Last Updated on 2022-12-24 , 10:44 pm
With the Ho Ho Ho season just around the corner, our waist sizes are expected to grow, grow, grow.
’Tis the season to splurge on sinful food, stuff ourselves like Christmas stockings, and be jolly.
But before we do so, I’m here to be the bringer of bad news.
No, not Santa is fake, we already knew that.
I have even scarier facts for you.
Ho Ho Ho-rror.
How Many Calories is in a –
Yes, your biggest nightmare is here.
Whether you’re on the naughty or nice list, you’ll still have to confront that number on your weighing scale sooner or later, so I’m here to “help” you get rid of that (or at least prepare for it).
Here is the list of common Christmas foods and their respective caloric content:
First up, we have everyone’s favourite: roast beef. That mouthwatering slab of wall-to-wall pink prime rib will set you back 500 calories. With gravy, that’s another 50 calories.
Of course, we can’t have roast meat without mashed potatoes, right? Costing you another 200 to 300 calories, those soft and fluffy potatoes are packed with rich, creamy butter, giving it its smooth, velvety texture and milky aftertaste.
Speaking of foods that pair well with mashed potatoes, we have roast turkey. Who can resist a large, juicy, golden-brown turkey leg? That crispy skin and tender meat with juices oozing out of its flesh will add around 300 to 400 more calories.
Of course, Christmas wouldn’t be complete without glazed ham. Although it’ll set you back another 150 to 200 calories per slice, the sweet, savoury, and smoky ham will definitely be worth it.
Complimenting your main course is none other than your roasted vegetables: the aromatic carrots, sweet potatoes, string beans, and more. Luckily for the picky eaters (guilty), we won’t have to suffer another 100 calories for this.
After a sumptuous meal of indulgent meats and sides, we’d probably be full. But, as the saying goes, there’s always room for dessert.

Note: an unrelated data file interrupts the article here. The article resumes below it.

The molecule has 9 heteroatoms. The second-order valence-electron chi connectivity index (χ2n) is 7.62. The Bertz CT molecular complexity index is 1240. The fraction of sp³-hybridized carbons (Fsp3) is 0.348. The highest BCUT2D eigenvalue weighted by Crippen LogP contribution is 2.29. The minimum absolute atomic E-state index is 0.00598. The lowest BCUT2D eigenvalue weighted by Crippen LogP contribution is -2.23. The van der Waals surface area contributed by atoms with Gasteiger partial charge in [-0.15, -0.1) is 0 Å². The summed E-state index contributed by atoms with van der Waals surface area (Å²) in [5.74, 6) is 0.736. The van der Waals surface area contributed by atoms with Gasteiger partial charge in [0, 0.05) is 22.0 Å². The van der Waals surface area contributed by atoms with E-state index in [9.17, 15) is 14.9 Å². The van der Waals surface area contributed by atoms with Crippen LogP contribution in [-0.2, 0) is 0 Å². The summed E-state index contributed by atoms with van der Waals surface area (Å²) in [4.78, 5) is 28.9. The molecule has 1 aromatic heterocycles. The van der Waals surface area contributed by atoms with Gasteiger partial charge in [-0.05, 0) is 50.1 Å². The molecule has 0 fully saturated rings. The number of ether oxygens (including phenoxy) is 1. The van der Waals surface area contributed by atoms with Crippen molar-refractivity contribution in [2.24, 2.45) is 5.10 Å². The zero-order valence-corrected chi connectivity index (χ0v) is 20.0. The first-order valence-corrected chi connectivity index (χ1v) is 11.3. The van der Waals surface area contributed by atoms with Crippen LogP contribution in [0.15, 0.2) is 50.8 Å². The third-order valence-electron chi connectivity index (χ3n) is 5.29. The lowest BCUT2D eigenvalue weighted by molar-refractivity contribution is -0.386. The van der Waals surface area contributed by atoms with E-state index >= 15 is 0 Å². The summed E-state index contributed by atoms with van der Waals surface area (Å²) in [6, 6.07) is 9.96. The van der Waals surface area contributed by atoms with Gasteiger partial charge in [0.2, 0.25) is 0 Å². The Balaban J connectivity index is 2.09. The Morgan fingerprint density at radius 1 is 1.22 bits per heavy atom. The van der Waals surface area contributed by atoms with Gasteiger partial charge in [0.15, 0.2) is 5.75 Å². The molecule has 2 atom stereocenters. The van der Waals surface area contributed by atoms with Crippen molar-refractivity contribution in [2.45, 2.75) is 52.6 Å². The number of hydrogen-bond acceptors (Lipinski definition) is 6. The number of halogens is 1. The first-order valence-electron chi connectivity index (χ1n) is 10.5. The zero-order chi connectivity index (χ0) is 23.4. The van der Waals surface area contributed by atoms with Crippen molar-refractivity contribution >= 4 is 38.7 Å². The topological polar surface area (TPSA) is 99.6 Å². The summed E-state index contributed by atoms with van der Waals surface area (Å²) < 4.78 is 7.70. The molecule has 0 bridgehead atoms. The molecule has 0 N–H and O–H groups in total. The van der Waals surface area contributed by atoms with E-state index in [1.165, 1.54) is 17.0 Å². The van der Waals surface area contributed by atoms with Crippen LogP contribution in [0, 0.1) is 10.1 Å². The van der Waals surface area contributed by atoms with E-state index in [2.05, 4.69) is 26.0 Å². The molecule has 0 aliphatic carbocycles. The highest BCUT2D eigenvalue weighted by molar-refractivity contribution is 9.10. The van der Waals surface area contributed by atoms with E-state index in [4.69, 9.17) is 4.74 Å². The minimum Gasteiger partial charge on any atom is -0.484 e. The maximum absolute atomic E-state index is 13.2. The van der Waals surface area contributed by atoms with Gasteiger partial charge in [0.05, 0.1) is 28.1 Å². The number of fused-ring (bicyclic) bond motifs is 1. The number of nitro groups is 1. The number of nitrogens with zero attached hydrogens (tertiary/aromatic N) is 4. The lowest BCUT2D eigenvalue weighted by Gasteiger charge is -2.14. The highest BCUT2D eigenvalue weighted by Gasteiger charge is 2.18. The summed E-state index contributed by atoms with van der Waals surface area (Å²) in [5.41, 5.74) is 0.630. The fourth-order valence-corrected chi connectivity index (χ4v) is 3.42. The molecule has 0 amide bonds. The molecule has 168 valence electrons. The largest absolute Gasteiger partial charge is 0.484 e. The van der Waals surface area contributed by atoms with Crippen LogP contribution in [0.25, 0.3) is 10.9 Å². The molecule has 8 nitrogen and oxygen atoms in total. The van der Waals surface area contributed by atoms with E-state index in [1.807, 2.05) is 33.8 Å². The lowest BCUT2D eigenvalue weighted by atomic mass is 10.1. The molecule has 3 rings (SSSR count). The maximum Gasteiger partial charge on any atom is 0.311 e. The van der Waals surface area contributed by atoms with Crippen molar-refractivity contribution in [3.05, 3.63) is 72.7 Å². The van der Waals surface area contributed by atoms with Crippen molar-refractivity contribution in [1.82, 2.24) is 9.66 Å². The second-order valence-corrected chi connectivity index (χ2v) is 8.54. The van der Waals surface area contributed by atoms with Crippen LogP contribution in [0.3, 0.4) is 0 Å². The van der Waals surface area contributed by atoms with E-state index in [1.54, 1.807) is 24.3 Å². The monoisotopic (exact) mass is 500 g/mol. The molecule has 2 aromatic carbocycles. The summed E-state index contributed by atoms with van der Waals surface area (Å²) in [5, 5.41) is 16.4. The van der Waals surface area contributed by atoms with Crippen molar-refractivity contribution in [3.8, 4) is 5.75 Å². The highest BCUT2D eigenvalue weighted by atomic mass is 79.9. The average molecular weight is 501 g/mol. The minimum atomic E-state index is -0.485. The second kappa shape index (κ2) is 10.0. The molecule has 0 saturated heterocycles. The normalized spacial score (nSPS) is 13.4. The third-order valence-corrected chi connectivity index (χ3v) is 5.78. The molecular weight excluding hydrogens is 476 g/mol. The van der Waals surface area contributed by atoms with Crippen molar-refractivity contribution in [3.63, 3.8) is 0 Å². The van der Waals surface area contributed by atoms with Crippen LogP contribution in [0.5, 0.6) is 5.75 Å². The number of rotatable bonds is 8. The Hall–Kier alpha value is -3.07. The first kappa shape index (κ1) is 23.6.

Starting off the sweet list is the Christmas log cake. This long, thick, chocolate-coated delight is filled with sweet vanilla cream that is sure to please you. What’s less pleasing, though, is the fact that each slice contains approximately 300 calories. That’s nearly as much as the turkey leg!
Moving on, we have the frosted sugar cookies. Whether you’re team Gingerbread Man or team Christmas Tree for the cookies’ shapes, it doesn’t matter. Either way, 150 to 200 calories are still going in your tummy for every one of these buttery baked goodness you consume.
Last but not least, we have the ornament that everyone looks at but never eats: the candy cane.
If you’re curious and want to try these out, the umbrella handle-shaped peppermint sweets are around 40 calories per piece (not worth it!).
To pair with all that scrumptious food, you’d obviously need a drink, right?
If you’re a soft drink guy, one cold can of that carbonated Coke or Pepsi will add another 140 calories to your total.
Who am I kidding, many of us probably drink a bit of alcohol at Christmas (provided we can afford it ahem).
What goes best with your red juicy slab of beef? A red juice, red wine to be precise.
Unfortunately, a glass of that classy drink you’ve been keeping all year just for Christmas is going to set you back around 100 to 120 calories.
If you’re having the white meat, turkey, then you’d need a white drink to go with that.
That would be the smooth white wine. While you might be enjoying that wine during the meal, don’t whine when you find out its around 100 to 120 calories as well.
If you’re in an even more festive mood and want to pop some Dom Perignon, a glass of that fizzy golden luxury will be another 80 calories for the night.
To end off the drinks list, we have none other than the opulent hard liquor, whisky.
Not only is it the most expensive, it’s the most calorie-consuming. A glass of that $250 bottle of Macallan will consume around 250 calories.
In total, Christmas dinner will cost you at least a good 1800 calories because we know you’ll never be able to stop at just one serving of each item.
To put things into perspective, the recommended daily calorie intake for women is 2,000 and 2,500 for men.
Essentially, you might eat more in one Christmas dinner than an average man in a day.
Good thing New Year is just around the corner, so after we stuff ourselves we can make hollow promises and resolutions to lose weight (which we’re probably never going to live up to).
Why not try Santa’s diet of just milk and cookies? It’s only 400 calories.
Sleigh-ing that weight loss.
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